Corona (Takemitsu)

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Corona
by Toru Takemitsu
Score of the first etude of Toru Takemitsu's "Corona for pianist".png
Score of the first etude, "Study for Vibration". Please note the different characteristics of graphic notation.
Catalogue W32 (Siddons)
Composed 1962
Movements 5
Scoring Pianist (typically, piano, celesta and organ)

Corona is an experimental classical composition for pianist by Japanese composer Toru Takemitsu. It was finished in 1962.

Composition[edit]

Takemitsu, who was a largely self-taught composer, was a composer that focuses most of his career (and especially his early works) on an impressionistic style that he would further develop as he gained artistic maturity. After coming back from studying Toshi Ichiyanagi, who had been learning with American avant-garde composer John Cage, he entered a period of what scholars have entitled the Cage shock. In this period, Takemitsu became particularly fascinated with graphic scores, which are scores that reject any of the traits in traditional musical notation. In this way, traditional notation provided a way to discern and to identify compositions, as notes are merely a large set of rules by which a particular musical piece has to be performed. However, graphic scores allowed the performer more freedom, and each performer made each composition's performance unique and particular, as the performer alone must make important decision when attempting to understand and to realize the composition.[1]

During this period, Takemitsu wrote four compositions with graphic scores, some of them in collaboration with Japanese artist Kōhei Sugiura. These compositions are Ring, for Flute, Guitar and Lute (1961), Corona, for pianist (1962), Corona II, for a string orchestra (1962), and Arc, for Strings (1963). Even though Takemitsu used traditional notation in Ring, no traditional notation is found on Corona.[1] This composition has received a catalogue number W32 by James Siddons.[2] The composition is published by Éditions Salabert since the early 70s.[1]

Structure[edit]

The whole composition takes around 22 minutes to perform. It is divided into five different etudes, which are the five "coronas" or graphic scores. However, in recordings, it is usually put into one movement. The movement list is as follows:

  1. Study for Vibration, possibly slow (blue).
  2. Study for Intonation, 2 or 4 minutes (red).
  3. Study for Articulation, possibly fast (yellow).
  4. Study for Expression, 1, 3 or 5 minutes (grey).
  5. Study for Conversation, free tempo (white).[3]

These five etudes, or coronas, are five circles in which several techniques are indicated for the performer to choose from. Given the unusual nature of the piece, the realization is open to interpretation. The piece has a short rhythmic and melodic motif which is stated in the first study alone, the only corona in which specific pitches are identified. According to Takemitsu, each corona is to be started "at any point of the perimeter (of the circle), no matter clockwise or counterclockwise".[4]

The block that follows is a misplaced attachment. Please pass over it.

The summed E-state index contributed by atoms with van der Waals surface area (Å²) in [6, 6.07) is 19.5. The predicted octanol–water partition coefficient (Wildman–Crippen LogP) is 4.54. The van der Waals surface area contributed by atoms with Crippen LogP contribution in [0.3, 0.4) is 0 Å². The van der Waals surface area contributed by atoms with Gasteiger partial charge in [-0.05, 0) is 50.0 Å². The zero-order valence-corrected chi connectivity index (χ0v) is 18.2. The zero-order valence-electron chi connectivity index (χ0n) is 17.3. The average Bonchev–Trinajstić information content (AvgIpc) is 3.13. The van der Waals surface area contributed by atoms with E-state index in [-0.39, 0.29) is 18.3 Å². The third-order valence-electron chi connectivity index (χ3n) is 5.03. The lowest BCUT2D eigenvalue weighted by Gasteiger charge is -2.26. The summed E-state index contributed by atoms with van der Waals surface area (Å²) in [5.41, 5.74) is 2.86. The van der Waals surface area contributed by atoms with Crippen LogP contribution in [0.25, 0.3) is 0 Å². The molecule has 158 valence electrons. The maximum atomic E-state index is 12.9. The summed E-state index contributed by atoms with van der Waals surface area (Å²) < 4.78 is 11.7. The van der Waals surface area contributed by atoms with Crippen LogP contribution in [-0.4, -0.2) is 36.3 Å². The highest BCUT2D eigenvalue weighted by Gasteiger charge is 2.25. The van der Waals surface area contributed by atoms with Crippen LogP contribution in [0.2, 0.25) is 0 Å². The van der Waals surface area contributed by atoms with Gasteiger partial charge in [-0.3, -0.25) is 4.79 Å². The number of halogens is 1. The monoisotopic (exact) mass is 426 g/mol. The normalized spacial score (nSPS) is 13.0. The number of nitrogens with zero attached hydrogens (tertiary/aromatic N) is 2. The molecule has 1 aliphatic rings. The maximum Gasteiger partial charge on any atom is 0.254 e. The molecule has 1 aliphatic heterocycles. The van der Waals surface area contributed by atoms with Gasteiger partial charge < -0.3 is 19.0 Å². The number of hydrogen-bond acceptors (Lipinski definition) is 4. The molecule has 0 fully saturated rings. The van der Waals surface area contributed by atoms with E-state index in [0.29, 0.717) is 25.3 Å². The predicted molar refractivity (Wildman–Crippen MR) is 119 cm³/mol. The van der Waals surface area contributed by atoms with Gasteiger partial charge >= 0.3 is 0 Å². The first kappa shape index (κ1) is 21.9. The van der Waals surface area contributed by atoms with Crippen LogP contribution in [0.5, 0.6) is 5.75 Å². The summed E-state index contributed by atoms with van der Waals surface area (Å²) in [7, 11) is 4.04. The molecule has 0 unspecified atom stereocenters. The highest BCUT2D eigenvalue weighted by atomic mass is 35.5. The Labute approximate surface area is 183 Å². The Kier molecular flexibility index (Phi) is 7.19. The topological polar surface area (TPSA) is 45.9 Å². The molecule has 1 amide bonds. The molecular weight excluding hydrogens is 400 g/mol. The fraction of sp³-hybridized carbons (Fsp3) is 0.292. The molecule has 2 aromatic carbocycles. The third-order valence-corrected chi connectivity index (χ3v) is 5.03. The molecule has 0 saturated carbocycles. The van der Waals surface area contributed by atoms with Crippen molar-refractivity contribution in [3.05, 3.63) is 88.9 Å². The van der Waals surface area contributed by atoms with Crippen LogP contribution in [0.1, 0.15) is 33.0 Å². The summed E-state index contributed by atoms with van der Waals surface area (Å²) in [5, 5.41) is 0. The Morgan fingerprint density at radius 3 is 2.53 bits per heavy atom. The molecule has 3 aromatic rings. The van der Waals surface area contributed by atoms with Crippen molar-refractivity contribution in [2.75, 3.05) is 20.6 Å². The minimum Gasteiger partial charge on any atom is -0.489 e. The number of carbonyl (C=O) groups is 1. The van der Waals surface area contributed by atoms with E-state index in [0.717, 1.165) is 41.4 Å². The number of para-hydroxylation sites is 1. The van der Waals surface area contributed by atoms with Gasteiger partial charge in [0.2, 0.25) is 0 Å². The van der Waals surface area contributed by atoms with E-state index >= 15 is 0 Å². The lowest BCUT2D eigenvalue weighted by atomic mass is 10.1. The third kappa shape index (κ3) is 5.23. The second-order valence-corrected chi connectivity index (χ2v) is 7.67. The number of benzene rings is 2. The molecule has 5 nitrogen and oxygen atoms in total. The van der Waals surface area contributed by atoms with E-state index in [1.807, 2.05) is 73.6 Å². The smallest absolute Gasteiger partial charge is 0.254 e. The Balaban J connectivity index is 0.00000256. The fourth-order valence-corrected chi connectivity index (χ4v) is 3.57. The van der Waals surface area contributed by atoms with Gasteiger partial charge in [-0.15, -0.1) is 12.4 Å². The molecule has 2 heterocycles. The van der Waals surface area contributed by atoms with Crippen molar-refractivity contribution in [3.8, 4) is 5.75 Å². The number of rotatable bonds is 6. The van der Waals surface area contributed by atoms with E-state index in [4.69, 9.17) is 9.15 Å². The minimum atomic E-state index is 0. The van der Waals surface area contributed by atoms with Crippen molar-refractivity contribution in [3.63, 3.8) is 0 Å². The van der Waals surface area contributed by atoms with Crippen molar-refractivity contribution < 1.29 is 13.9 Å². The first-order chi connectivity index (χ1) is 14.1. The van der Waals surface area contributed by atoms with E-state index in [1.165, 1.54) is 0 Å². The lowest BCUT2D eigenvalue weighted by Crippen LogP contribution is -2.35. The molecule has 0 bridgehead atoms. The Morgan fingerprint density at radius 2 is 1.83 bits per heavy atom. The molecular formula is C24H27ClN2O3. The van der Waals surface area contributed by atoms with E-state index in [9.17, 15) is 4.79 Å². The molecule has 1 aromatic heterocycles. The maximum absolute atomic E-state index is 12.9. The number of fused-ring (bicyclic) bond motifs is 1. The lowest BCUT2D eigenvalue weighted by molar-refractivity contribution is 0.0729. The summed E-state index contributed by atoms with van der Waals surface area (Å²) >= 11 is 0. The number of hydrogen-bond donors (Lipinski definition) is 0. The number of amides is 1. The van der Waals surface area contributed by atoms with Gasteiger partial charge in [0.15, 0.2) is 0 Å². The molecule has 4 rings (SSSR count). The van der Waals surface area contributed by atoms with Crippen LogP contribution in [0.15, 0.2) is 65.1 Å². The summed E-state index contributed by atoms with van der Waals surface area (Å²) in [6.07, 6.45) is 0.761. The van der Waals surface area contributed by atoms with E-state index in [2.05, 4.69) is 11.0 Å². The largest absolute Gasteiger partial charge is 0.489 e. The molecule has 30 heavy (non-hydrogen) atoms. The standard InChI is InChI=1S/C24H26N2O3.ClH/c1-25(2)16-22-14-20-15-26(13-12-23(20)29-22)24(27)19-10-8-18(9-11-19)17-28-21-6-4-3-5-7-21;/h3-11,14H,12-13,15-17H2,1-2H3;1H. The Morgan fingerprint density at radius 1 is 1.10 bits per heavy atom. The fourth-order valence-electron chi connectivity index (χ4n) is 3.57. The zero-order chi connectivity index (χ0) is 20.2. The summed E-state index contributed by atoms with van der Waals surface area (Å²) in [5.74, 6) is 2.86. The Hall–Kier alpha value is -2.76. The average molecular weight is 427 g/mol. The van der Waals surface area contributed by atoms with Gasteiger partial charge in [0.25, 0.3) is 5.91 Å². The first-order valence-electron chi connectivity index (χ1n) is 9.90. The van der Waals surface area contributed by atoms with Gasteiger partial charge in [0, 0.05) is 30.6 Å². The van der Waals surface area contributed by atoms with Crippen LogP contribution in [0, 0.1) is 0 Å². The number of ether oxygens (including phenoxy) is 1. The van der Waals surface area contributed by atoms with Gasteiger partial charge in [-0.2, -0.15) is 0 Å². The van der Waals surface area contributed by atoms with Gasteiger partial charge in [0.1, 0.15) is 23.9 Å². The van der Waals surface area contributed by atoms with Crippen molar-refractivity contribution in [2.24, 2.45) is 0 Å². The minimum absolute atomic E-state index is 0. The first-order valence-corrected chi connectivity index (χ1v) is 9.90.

Recordings and performances[edit]

While recordings of this work were very rare prior to the 70s, in 1973, Roger Woodward recorded and released a collection of piano works by Takemitsu on LP, where "Corona" had its first authoritative recorded performance. Woodward's recording was also entitled the London Version and is the most well known and released to date. In this version, Woodward created four separate tracks: two tracks where he played the piano, one track where he played the celesta, and one where he played an organ. Then, he mixed all the tracks and used the recurring rhythmic and melodic motif in the first etude all along the recording. After the first etude, he adds the organ in the background, where it remains until the end of the piece. Woodward made another live version in 1990, in which he was accompanied by Rolf Gehlhaar at the bowed cymbal. In this version, Takemitsu's Crossing was performed simultaneously.[1]

In July 11, 2006, Jim O'Rourke created a Japan-only realization of the work. He recorded what would later be called the Tokyo Realizations, two recordings of the piece which were mixed into the final version of his realization of Takemitsu's work.[1]

References[edit]

  1. ^ a b c d e Deupree, Caleb. "Sound and Vision: Takemitsu's Corona". Néojaponisme. Retrieved 17 February 2015.
  2. ^ Siddons, James (2001). Toru Takemitsu : a bio-bibliography (1. publ. ed.). Westport, Conn. [u.a.]: Greenwood Press. pp. 48–49. ISBN 0313272379.
  3. ^ Toru Takemitsu - November Steps (Decca 4787434). London: Decca Records. 2014.
  4. ^ "【演奏会告知】第11回こだわりミニ演奏会 2015年1月17日(土)サロン・ ド・パッサージュにて開催。 カプースチン「シンフォニエッタ」(連弾)を演奏します。入場無料。". Retrieved 17 February 2015.